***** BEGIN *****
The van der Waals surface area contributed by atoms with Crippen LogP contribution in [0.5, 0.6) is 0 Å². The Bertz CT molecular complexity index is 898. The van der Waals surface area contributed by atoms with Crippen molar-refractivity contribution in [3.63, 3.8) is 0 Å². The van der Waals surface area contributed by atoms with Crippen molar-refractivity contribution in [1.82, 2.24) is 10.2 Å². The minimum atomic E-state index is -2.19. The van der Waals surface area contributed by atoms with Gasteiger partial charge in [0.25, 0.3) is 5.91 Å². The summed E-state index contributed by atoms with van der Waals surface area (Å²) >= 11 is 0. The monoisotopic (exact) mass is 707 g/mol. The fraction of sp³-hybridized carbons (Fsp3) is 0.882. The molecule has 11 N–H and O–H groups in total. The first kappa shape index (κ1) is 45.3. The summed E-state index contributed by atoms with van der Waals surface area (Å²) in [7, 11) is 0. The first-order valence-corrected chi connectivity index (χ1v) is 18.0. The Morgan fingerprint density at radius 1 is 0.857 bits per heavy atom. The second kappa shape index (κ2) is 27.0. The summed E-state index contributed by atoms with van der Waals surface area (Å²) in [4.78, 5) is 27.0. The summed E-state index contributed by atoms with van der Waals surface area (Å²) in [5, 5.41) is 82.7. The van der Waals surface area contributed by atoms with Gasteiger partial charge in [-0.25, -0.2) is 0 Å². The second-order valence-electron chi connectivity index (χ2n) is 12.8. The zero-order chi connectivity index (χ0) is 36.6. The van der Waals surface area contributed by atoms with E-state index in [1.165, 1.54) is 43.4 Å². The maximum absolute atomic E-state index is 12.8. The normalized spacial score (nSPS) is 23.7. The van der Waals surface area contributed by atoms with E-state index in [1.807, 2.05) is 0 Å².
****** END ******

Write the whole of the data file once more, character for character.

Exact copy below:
The van der Waals surface area contributed by atoms with Crippen LogP contribution in [0.5, 0.6) is 0 Å². The Bertz CT molecular complexity index is 898. The van der Waals surface area contributed by atoms with Crippen molar-refractivity contribution in [3.63, 3.8) is 0 Å². The van der Waals surface area contributed by atoms with Crippen molar-refractivity contribution in [1.82, 2.24) is 10.2 Å². The minimum atomic E-state index is -2.19. The van der Waals surface area contributed by atoms with Gasteiger partial charge in [0.25, 0.3) is 5.91 Å². The summed E-state index contributed by atoms with van der Waals surface area (Å²) >= 11 is 0. The monoisotopic (exact) mass is 707 g/mol. The fraction of sp³-hybridized carbons (Fsp3) is 0.882. The molecule has 11 N–H and O–H groups in total. The first kappa shape index (κ1) is 45.3. The summed E-state index contributed by atoms with van der Waals surface area (Å²) in [7, 11) is 0. The first-order valence-corrected chi connectivity index (χ1v) is 18.0. The Morgan fingerprint density at radius 1 is 0.857 bits per heavy atom. The second kappa shape index (κ2) is 27.0. The summed E-state index contributed by atoms with van der Waals surface area (Å²) in [4.78, 5) is 27.0. The summed E-state index contributed by atoms with van der Waals surface area (Å²) in [5, 5.41) is 82.7. The van der Waals surface area contributed by atoms with Gasteiger partial charge in [-0.25, -0.2) is 0 Å². The second-order valence-electron chi connectivity index (χ2n) is 12.8. The zero-order chi connectivity index (χ0) is 36.6. The van der Waals surface area contributed by atoms with E-state index in [1.165, 1.54) is 43.4 Å². The maximum absolute atomic E-state index is 12.8. The normalized spacial score (nSPS) is 23.7. The van der Waals surface area contributed by atoms with E-state index in [1.807, 2.05) is 0 Å².